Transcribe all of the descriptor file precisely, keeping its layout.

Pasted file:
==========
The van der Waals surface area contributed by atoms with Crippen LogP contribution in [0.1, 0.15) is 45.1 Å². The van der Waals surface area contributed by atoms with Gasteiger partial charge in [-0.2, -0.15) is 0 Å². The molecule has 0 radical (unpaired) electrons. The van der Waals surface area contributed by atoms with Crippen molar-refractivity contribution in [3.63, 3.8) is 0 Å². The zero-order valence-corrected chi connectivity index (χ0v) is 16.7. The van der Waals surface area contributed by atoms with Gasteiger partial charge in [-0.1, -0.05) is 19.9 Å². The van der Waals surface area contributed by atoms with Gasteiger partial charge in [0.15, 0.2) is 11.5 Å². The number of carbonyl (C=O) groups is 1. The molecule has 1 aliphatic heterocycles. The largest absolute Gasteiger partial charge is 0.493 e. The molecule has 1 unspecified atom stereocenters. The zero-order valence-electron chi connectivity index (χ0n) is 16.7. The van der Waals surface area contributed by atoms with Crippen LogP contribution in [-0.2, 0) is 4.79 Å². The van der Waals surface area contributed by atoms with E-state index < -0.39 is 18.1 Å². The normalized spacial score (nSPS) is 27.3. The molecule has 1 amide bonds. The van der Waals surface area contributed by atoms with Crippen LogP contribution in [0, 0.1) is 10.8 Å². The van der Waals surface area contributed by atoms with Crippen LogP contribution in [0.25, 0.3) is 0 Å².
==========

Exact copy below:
The van der Waals surface area contributed by atoms with Crippen LogP contribution in [0.1, 0.15) is 45.1 Å². The van der Waals surface area contributed by atoms with Gasteiger partial charge in [-0.2, -0.15) is 0 Å². The molecule has 0 radical (unpaired) electrons. The van der Waals surface area contributed by atoms with Crippen molar-refractivity contribution in [3.63, 3.8) is 0 Å². The zero-order valence-corrected chi connectivity index (χ0v) is 16.7. The van der Waals surface area contributed by atoms with Gasteiger partial charge in [-0.1, -0.05) is 19.9 Å². The van der Waals surface area contributed by atoms with Gasteiger partial charge in [0.15, 0.2) is 11.5 Å². The number of carbonyl (C=O) groups is 1. The molecule has 1 aliphatic heterocycles. The largest absolute Gasteiger partial charge is 0.493 e. The molecule has 1 unspecified atom stereocenters. The zero-order valence-electron chi connectivity index (χ0n) is 16.7. The van der Waals surface area contributed by atoms with Crippen LogP contribution in [-0.2, 0) is 4.79 Å². The van der Waals surface area contributed by atoms with E-state index < -0.39 is 18.1 Å². The normalized spacial score (nSPS) is 27.3. The molecule has 1 amide bonds. The van der Waals surface area contributed by atoms with Crippen LogP contribution in [0, 0.1) is 10.8 Å². The van der Waals surface area contributed by atoms with Crippen LogP contribution in [0.25, 0.3) is 0 Å².